United States should stay out of Iran’s nuclear business

obamadroneObama’s presidency has been a busy one for American interventionism.

His administration has overseen a costly troop surge in Afghanistan, a disastrous police action in Libya, and an unprecedented campaign of drone warfare across Pakistan, Yemen and Somalia. With the largest military budget since World War II, the president has kept US forces stationed in over 150 countries around the world. This includes a contingent of 28,000 troops protecting the Korean border – 6,000 more than the number of agents employed by the entire border patrol of the United States.  

With our national debt climbing beyond $16.5 trillion, one might expect our government to scale back its litany of overseas entanglements and look inward. In fact, according to a January 2011 Gallup poll, more Americans favor cutting foreign aid than any other area of spending. Our government, however, seems to think that America is still not policing the world enough.

In his January 2012 State of the Union address, President Obama announced that “America is determined to prevent Iran from getting a nuclear weapon, and I will take no options off the table to achieve that goal.” Although it’s been just over a year since U.S. troops completed their withdrawal from Iraq, our policymakers apparently have short memories. We may now be closer than ever before to the fulfillment of the president’s Iran threat.

Earlier this month, the White House announced that President Obama will soon meet with Israeli Prime Minister Binyamin Netanyahu to discuss the “enduring bonds between the United States and Israel.” Israeli officials, however, told The Daily Telegraph that the president’s trip will actually focus on Iran. “The deal … may be on the subject of war, not of peace,” said a diplomat in a February 6 article. Moreover, the U.S. ratcheted up sanctions against Iran the day after the trip was announced.

The Administration makes these sanctions sound noble enough. They are intended to punish human rights abuses and defend “basic freedoms of expression, assembly and speech.” Yet, throughout human history, sanctions have abjectly failed to do anything of the kind. The Greek playwright Aristophanes, for example, argued that sanctions imposed by the Athenian Empire triggered the great Peloponnesian War in which Athens was smashed. Likewise, the US embargo against Cuba has clearly failed to unseat the Castro dictatorship for over 50 years.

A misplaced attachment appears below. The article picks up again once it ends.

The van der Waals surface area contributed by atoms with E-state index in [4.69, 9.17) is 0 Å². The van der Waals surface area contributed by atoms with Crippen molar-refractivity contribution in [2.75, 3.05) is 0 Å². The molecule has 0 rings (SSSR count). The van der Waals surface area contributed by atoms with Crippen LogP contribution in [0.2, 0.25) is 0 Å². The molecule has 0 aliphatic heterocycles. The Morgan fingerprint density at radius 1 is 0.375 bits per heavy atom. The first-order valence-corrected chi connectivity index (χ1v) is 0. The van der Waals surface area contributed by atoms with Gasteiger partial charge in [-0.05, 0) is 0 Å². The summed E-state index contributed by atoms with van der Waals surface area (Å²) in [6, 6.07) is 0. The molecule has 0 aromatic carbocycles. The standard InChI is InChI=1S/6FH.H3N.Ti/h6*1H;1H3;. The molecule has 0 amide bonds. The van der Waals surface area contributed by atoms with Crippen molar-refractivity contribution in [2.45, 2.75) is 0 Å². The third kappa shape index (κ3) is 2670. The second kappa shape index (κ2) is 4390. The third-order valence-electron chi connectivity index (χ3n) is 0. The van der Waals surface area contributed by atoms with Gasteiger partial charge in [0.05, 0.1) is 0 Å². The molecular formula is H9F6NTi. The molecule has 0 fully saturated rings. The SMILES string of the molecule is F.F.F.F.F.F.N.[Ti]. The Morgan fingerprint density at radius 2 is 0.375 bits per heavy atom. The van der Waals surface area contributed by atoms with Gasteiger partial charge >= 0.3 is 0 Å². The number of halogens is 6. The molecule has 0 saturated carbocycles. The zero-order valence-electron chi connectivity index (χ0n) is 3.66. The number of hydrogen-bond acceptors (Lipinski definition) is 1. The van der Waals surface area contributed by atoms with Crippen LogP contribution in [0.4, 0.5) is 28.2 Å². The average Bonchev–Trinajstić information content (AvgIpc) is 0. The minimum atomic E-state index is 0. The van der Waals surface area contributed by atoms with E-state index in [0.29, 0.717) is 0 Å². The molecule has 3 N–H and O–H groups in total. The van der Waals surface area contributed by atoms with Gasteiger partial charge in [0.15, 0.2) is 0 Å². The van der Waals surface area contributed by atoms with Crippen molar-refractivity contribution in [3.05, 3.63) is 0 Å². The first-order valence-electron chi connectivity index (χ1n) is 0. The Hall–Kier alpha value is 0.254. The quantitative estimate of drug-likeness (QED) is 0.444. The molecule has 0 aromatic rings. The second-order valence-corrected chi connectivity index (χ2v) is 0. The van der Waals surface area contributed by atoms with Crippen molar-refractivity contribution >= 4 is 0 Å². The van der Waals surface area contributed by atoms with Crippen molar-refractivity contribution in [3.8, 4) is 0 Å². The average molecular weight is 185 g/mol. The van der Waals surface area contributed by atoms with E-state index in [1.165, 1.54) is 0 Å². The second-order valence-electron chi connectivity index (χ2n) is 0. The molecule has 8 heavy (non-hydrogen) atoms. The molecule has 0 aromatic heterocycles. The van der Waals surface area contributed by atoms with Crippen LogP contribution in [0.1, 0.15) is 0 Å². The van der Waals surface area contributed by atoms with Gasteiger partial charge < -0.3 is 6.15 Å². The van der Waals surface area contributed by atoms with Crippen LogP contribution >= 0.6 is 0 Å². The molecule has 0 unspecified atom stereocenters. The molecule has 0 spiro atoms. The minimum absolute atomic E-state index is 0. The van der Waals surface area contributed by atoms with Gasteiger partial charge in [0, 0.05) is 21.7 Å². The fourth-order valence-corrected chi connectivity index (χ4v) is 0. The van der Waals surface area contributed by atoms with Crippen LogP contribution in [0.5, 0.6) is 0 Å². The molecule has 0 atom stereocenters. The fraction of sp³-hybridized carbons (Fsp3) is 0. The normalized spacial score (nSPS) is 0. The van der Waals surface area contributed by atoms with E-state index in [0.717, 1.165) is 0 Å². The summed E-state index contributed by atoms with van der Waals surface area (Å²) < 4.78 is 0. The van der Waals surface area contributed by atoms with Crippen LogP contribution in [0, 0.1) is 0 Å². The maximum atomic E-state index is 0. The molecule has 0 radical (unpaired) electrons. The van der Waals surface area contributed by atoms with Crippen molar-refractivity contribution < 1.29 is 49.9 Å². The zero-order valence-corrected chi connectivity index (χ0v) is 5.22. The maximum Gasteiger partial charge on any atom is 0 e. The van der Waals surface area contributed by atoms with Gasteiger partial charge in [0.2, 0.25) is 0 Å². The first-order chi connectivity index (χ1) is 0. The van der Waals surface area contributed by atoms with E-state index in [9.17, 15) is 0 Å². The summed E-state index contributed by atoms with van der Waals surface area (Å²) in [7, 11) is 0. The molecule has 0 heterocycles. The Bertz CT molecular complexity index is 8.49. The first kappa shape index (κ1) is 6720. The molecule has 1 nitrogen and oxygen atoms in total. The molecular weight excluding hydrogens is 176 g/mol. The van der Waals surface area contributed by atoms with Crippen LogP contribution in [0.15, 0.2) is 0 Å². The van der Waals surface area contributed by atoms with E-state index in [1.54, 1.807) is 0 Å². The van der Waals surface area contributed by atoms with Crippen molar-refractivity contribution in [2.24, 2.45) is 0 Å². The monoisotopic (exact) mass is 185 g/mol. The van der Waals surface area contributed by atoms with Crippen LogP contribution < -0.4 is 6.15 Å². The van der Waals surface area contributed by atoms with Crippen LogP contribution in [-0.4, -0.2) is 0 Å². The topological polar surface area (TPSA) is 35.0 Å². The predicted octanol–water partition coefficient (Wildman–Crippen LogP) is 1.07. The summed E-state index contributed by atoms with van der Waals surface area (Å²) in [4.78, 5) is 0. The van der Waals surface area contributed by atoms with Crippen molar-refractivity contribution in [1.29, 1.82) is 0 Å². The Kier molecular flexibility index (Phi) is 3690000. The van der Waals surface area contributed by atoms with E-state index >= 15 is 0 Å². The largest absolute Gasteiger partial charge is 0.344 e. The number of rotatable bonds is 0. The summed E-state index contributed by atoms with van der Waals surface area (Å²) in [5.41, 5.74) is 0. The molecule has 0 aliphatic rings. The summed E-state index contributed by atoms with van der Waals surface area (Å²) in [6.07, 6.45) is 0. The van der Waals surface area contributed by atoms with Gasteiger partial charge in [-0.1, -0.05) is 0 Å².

Sure enough, even with sanctions against it now more stringent than ever, the New York Times reports that Iran has become an international marketplace. In Tehran, Chinese contractors are building multilevel highways, Samsung and LG billboards abound, and “it seems as if new restaurants and fast food joints are opening up every day, and never lacking for customers.” Our government’s futile new sanctions, then, may have less to do with advancing human rights and more to do with signaling to Israel that we are ready to act on its behalf.  

The US and Israel, like many states around the world, certainly have some overlapping interests. It warrants remembering, however, that Israel is not the 51st state in the Union. Israel, like the US, is a sovereign nation with its own unique goals — and they are not always identical to ours. Protecting Israel’s status as the sole nuclear power in the region should not itself be a compelling reason to go to war. If Americans do not heed George Washington’s advice to “act for ourselves and not for others,” Iran may become the straw that breaks the back of our weary empire, and we may go the way of every power that has walked our path before us.

Granted, there are still those that claim Iran, should it become a nuclear power, would immediately commit national suicide by obliterating all of Israel and the Palestinian Territories along with it. This fatuous assumption dates back to 2005, when a remark by Ahmadinejad about Israel was mistranslated as “wiped off the map”, an English idiom. Juan Cole, a professor of Middle Eastern History at the University of Michigan, has said that “Ahmadinejad did not say he was going to ‘wipe Israel off the map’ because no such idiom exists in Persian. He did say he hoped its regime… would collapse”.

Moreover, Ahmadinejad himself has posed an interesting question. “Let’s even imagine that we have an atomic weapon,” he said. “What would we do with it? What intelligent person would fight 5,000 American bombs with one bomb?”

I hate to say it, but he has a good point.

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